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These “what-ifs” only become backburners if you actually reach out to them.

So commitment provides benefits, in exchange for letting go of other possibilities—the wouldas, the couldas, the shouldas.

According to the investment model of relationships, developed by social psychologist Caryl Rusbult in the 1980s, people who have invested more resources—time, energy, money—into a relationship should be more committed to it, and alternative partners should seem less attractive.

One 2007 study found that love motivates people to shut down other options—people who thought and wrote about love for their partners were more able to suppress thoughts about attractive strangers.

This is consistent with research that suggests people in relationships don’t pay as much attention to other members of the sex they’re attracted to, and tend to rate others as less attractive.

called “Hooked,” revolves around people being kept “on the hook,” romantically speaking, by members of the show’s central gang of friends. right now” is the phrase the pals keep using to string these people along, the “right now” leaving the door cracked open just enough that apparently some poor guy is willing to continue to do Robin’s laundry and rub her feet for the vague possibility of a someday relationship.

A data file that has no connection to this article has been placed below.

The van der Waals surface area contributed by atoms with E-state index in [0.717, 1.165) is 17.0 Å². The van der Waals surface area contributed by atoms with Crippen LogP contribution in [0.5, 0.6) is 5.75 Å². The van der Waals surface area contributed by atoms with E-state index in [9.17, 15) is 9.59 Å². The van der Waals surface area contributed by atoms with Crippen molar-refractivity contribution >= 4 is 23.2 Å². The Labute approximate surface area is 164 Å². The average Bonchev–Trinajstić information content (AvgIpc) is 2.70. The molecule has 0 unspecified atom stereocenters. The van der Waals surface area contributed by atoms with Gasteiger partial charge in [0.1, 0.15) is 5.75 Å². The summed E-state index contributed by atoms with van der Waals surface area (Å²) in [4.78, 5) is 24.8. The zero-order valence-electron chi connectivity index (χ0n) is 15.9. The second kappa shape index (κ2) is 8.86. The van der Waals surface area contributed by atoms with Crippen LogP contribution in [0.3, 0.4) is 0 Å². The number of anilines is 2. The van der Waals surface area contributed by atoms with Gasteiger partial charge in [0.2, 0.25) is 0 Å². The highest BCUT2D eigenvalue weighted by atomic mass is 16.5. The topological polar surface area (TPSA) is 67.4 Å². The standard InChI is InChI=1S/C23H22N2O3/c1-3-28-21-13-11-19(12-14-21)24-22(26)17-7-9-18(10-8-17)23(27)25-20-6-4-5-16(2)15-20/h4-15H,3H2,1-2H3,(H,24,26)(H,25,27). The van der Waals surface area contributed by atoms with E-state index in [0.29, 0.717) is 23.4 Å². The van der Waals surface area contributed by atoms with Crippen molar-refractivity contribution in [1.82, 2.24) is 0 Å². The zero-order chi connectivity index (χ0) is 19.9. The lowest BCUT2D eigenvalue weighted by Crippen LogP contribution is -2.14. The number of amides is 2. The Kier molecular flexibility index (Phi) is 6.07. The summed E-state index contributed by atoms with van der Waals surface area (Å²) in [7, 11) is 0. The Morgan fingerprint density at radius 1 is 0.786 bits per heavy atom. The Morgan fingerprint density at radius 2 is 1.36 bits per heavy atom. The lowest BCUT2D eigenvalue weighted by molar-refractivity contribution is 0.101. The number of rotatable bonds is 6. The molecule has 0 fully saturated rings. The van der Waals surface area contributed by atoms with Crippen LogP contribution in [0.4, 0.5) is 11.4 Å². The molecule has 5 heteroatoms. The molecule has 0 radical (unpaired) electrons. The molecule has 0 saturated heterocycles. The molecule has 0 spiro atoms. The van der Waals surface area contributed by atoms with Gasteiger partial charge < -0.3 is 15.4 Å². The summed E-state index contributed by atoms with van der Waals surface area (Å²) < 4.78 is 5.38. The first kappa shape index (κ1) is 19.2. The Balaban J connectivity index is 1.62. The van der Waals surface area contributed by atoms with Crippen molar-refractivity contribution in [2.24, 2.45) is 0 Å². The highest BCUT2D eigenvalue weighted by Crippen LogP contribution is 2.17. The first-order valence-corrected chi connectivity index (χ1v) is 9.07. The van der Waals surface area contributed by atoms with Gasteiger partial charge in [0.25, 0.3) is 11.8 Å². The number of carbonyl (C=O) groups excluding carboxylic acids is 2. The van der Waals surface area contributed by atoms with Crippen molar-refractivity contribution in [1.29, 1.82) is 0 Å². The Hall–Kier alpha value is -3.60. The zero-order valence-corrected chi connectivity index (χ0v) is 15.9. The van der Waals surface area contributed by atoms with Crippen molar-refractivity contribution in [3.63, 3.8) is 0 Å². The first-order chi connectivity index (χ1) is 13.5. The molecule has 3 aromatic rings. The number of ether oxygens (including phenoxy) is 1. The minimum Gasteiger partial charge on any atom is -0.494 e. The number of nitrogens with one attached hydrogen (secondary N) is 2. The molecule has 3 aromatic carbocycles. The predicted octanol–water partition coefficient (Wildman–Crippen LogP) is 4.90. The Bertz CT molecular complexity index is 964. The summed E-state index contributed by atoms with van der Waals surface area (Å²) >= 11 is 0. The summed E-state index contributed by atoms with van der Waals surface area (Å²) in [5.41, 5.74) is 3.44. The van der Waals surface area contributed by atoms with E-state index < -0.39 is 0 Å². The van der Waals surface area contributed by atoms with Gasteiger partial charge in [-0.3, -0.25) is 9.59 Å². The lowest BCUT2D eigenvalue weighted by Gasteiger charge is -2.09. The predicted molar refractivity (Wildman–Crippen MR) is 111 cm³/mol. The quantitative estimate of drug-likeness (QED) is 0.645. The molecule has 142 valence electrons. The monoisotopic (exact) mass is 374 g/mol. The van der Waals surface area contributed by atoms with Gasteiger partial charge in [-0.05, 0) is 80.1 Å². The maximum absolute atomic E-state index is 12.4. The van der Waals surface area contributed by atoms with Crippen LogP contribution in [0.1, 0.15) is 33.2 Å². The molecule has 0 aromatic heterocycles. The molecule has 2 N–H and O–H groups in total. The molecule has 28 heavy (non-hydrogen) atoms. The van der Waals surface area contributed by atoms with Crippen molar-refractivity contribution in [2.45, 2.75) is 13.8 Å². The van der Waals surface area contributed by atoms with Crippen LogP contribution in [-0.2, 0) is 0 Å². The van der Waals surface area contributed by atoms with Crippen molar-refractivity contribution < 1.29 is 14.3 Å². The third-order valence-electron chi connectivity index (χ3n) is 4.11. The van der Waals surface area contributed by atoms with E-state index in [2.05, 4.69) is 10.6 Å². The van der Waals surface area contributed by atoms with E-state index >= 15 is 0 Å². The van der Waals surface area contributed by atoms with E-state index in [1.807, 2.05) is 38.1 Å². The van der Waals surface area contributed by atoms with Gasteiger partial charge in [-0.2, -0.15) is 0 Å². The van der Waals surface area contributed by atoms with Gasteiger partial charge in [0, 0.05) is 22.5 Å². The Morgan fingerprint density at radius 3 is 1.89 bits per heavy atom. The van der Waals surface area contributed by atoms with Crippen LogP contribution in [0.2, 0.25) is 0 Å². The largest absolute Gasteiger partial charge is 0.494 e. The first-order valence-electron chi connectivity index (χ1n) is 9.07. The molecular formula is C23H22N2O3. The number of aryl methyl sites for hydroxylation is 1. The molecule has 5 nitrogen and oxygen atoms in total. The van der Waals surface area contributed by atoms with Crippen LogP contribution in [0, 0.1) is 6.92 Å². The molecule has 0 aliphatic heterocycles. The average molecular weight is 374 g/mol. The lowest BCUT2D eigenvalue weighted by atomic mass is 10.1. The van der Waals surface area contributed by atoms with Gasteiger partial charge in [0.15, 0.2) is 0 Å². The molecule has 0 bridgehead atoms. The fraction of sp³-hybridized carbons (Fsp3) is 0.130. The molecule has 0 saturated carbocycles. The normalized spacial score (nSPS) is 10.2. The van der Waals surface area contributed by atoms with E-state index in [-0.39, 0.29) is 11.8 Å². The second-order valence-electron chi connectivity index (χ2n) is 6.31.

This does not make the friends look very good, obviously, but keeping track of and keeping in touch with alternative romantic prospects is a common thing for humans to do, even if it is rarely in such an exaggerated, sitcommy way.A recent study published in dubs these interactions “backburner relationships." A backburner, as defined by the study, is “a person to whom one is not presently committed, and with whom one maintains some degree of communication, in order to keep or establish the possibility of future romantic and/or sexual involvement.”The lead study author, Jayson Dibble, an assistant professor of communication at Hope College, told me, “What originally inspired me to think about this is when you meet somebody at a club and trade numbers, you might go through your contacts [later] and say ‘Oh I remember that guy. It was inspired by my old days in grad school.”“When you were meeting everybody at the club?” I asked.“Well, I say research is me-search,” he replied, laughing. A backburner is not just someone who wanders into your thoughts every once in a while—the college sweetheart whose Facebook photos you occasionally browse, or the cute friend-of-a-friend you met on vacation and have always thought you’d really click with, if you lived in the same city.So, with all this as background, Dibble reasoned that people in committed relationships in his study would keep fewer people on the backburner.He and Michelle Drouin had 374 undergrads self-report how many backburners they had, whether they talked to them platonically or were more flirty, and what technology they used to keep in touch with these people.Those who were currently in relationships also completed assessments of their investment in and commitment to their relationships, and rated how appealing they thought their alternatives were.